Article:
I'm learning about how to manage these things, and to take account of this.
Just remember to pay attention to this content slide that we just showed you.
The stock vs.
custom and you might think: "Okay, I'm gonna build out the site and it's all gonna be stock photos.
Okay, it's gonna be reasonable to buy at Shutterstock or iStock or something like that.
" But what you don't account for is how much time you have to spend to search for the stock and then you didn't account for that.
So I'm gonna just throw out a little warning for you guys.
Versus talking about stock in general to say: "We will bill you the cost of the stock, plus a small mark up, let's say 15%, plus I'm gonna block out an amount of time.
" So I estimate it's going to take me about 6 hours to find stock.
What people don't realize is that we can find really great stock photography for not a lot of money but you have to filter out thousands of images.
And so what they see is the end result of that filter.
Right? And you don't account for that.
So at a different episode I'm gonna do on my own: How to manage a website and a digital project for smaller size practices.
Anyways, let's go on to motion graphics.
To me I consider this part, the finishes, the look and the feel.
Okay, because a lot of things can be done here that affect the cost.
Is it flat? This relates back to the style.
Meaning: Is it graphic, not a lot of shading, flat colors, okay? JOSE: Is that because it's cheaper? Would it be cheaper to animate, yeah? CHRIS: It's cheaper.
Yeah, because I can download these things.
I can draw them.
I don't need a specialist to do all these things.
I can build everything in Illustrator and use after effects to animate everything, and they're beautiful.
JOSE: I always like flat in the web's realm.
CHRIS: Well, it's still very trendy right now.
JOSE: It's very trendy, but I liked it because it was easy to do.
CHRIS: It's easy to do.
And it's really clean.
It's really clean and a lot of people like that aesthetic.
On the opposite end of that is: Is it photoreal? Because you will pay for photoreal.
Okay, there's a level when the human eye can't distinguish whether or not it's CG created, like a computer generated image or if it's real.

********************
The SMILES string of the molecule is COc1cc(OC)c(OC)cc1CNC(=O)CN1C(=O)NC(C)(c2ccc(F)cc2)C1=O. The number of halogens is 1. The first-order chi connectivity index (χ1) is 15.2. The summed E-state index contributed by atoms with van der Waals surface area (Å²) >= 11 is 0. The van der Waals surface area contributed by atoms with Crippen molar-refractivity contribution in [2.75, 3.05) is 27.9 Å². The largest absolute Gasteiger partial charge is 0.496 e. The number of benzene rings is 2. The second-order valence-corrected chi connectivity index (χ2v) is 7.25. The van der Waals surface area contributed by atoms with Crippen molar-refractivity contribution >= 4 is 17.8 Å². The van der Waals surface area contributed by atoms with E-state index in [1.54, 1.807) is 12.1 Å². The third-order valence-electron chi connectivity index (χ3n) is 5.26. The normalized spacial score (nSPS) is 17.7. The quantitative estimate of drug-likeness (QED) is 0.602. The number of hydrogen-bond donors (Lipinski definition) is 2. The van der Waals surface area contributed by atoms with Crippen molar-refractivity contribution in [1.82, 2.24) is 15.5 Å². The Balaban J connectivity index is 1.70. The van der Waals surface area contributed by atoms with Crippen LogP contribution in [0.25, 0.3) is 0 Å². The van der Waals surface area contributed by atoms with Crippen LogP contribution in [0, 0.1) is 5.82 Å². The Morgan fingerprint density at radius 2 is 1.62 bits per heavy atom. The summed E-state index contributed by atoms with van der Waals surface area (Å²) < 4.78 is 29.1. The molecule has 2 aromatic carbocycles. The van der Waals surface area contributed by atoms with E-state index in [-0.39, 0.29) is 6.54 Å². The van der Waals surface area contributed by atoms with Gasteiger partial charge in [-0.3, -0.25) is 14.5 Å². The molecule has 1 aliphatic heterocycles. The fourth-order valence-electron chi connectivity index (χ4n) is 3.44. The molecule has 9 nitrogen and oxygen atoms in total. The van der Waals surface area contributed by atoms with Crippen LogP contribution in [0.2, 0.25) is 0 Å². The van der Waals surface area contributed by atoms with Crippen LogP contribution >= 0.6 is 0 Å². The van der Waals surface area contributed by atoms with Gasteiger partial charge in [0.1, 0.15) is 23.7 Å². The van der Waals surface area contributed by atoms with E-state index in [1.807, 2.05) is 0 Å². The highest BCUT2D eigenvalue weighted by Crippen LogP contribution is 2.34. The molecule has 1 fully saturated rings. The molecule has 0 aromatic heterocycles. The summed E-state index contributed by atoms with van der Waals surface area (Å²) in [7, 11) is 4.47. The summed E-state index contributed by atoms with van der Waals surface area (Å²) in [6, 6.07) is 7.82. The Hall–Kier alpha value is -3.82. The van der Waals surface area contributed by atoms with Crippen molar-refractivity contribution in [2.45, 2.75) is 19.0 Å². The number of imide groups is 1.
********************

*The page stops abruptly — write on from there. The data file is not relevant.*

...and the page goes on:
That little extra bit of polish, you spend a lot of time and a lot of money.
It's difficult to do that these days.
Anyways, so the other things can be: The story is told, but they want to do stop motion.
And you guys know.
Stop motion is a very labor intensive thing.
I think it took over 3 years for Laika house to do the Box Trolls.
Because they have to literally change every component every frame.
JOSE: But they make Grommet and-- CHRIS: Wallace and Gromit? No, that's a different studio.
But anyways, are there simulations that you have to run.
Like particle simulations.
Are you gonna have to show something--Is there gonna be a destructive thing? Like is the house gonna blow up? Those simulations require a lot of processing power and you need specialists to do that.
Or is it a hybrid approach which is generally more of the case.
it's not one particular approach, it's a couple of these things.
CHRIS: Okay? So, last thing we're gonna talk about is time.
And time we share a slide because it's the same no matter what you're doing.
Whatever field you're in.
Time: It's gonna look something like this.
So there's a line here.
So in the middle is the perfect balance, right? So on the left, it's a rush job.
They need it yesterday, and you have to work weekends, long hours, and you have to ramp up the team and you have to kind of build of for that.
It's gonna cost more.
So if you don't have time it's gonna cost you more money.